Yugoslav train hit during NATO strike; 10 dead
April 12, 1999
BELGRADE, Yugoslavia (CNN) -- NATO missiles blasted apart a passenger train in southern Serbia on Monday, killing at least 10 people and wounding 16, Serb officials said.
The train stopped on a bridge near the village of Grdelica, 200 miles (320 kilometers) south of Belgrade, after a first missile cut electric power at 11:40 a.m. local time, authorities said. They said a second missile struck two cars, setting them ablaze and sending them plunging into a canyon.
"People were moaning, screaming for help," the state news agency Tanjug quoted one of the rescuers as saying. "Those unharmed managed to climb out of the smashed train windows."
Reporting from the scene, CNN Correspondent Brent Sadler said the rail bridge was heavily damaged and that two cars had fallen into a ravine. He said at least nine bodies had been pulled from the wreckage, including one child.
Serb officials at first said the train was bound for Thessaloniki, Greece, but Greek railroad officials said that train arrived safely.
NATO acknowledged it had targeted a rail bridge it considered an important military supply line and said there were reports that a train was on or near the bridge at the time of the attack.
But the alliance said in a statement that it had taken "extraordinary measures to avoid collateral casualties" in its air campaign against Yugoslavia.
"Regrettably, we cannot exclude the possibility of casualties in this instance," it said.
Yugoslav Foreign Ministry spokesman Nebojsa Vujovic said the bridge was not used for military activity and called the attack "a great tragedy, a great crime against humanity in broad daylight."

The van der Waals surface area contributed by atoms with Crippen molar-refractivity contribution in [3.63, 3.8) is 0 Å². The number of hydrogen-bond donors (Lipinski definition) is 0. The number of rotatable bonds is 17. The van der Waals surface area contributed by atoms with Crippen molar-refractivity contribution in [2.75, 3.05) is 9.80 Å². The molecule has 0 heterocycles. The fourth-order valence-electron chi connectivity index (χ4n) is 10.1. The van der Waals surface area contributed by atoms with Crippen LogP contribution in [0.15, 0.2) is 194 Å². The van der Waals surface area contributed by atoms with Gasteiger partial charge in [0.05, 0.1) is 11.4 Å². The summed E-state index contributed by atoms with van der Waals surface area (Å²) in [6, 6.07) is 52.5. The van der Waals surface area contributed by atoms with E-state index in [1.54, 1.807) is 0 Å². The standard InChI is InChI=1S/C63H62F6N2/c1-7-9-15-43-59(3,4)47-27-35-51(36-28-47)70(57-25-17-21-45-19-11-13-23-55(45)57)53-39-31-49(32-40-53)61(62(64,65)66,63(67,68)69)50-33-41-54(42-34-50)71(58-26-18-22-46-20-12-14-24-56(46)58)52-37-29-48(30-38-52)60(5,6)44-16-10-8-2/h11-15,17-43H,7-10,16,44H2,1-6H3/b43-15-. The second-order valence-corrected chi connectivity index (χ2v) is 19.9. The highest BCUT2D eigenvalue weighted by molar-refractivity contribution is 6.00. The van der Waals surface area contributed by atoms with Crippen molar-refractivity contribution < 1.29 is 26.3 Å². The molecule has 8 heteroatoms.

Later Monday, an explosion was heard in Belgrade after nightfall, and anti-aircraft fire lit up the skies.
Serbian television reported strikes on Pancevo and Novi Sad, two cities that have come under repeated NATO attacks. It showed video of burning buildings but left uncertain exactly what was hit.
Apparently hoping to draw Russia into providing military support, Yugoslavia's federal parliament voted Monday to join an alliance with Russia and Belarus.
The Russian-Belarus union, completed in 1997 after months of haggling, calls for military cooperation and extensive political and economic ties, including the possibility of a single currency.
Russian Foreign Minister Igor Ivanov said Moscow regards the idea of Yugoslav membership positively and will study it. But he cautioned that membership can't be granted quickly.
It was unclear what formal steps need to be taken for Yugoslavia to join the alliance.
Pentagon sources said hundreds of U.S. warplanes may soon be sent to Europe to intensify attacks on Serb forces.
Sources said the additional planes would be used for air-to-ground combat, suppression of air defenses and refueling tankers.
The new aircraft would bring the total numer of NATO planes in the region to nearly 1,000.
At NATO headquarters in Brussels, NATO ministers met Monday to express unity and discuss the future of Kosovo.